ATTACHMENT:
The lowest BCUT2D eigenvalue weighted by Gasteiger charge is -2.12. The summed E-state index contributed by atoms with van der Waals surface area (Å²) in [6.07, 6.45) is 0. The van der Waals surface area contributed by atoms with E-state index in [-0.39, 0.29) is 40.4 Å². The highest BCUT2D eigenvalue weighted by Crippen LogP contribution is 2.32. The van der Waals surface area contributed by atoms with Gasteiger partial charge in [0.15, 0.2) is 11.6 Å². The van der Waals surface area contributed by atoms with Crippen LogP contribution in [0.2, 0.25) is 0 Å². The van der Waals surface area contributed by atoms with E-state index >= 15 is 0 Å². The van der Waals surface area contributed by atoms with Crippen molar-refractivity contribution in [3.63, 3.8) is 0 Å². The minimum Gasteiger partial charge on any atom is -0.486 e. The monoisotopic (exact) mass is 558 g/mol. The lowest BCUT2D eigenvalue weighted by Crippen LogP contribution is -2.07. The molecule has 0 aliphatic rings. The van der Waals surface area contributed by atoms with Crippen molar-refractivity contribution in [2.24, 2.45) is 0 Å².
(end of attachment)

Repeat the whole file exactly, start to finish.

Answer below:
The lowest BCUT2D eigenvalue weighted by Gasteiger charge is -2.12. The summed E-state index contributed by atoms with van der Waals surface area (Å²) in [6.07, 6.45) is 0. The van der Waals surface area contributed by atoms with E-state index in [-0.39, 0.29) is 40.4 Å². The highest BCUT2D eigenvalue weighted by Crippen LogP contribution is 2.32. The van der Waals surface area contributed by atoms with Gasteiger partial charge in [0.15, 0.2) is 11.6 Å². The van der Waals surface area contributed by atoms with Crippen LogP contribution in [0.2, 0.25) is 0 Å². The van der Waals surface area contributed by atoms with E-state index >= 15 is 0 Å². The van der Waals surface area contributed by atoms with Crippen molar-refractivity contribution in [3.63, 3.8) is 0 Å². The minimum Gasteiger partial charge on any atom is -0.486 e. The monoisotopic (exact) mass is 558 g/mol. The lowest BCUT2D eigenvalue weighted by Crippen LogP contribution is -2.07. The molecule has 0 aliphatic rings. The van der Waals surface area contributed by atoms with Crippen molar-refractivity contribution in [2.24, 2.45) is 0 Å².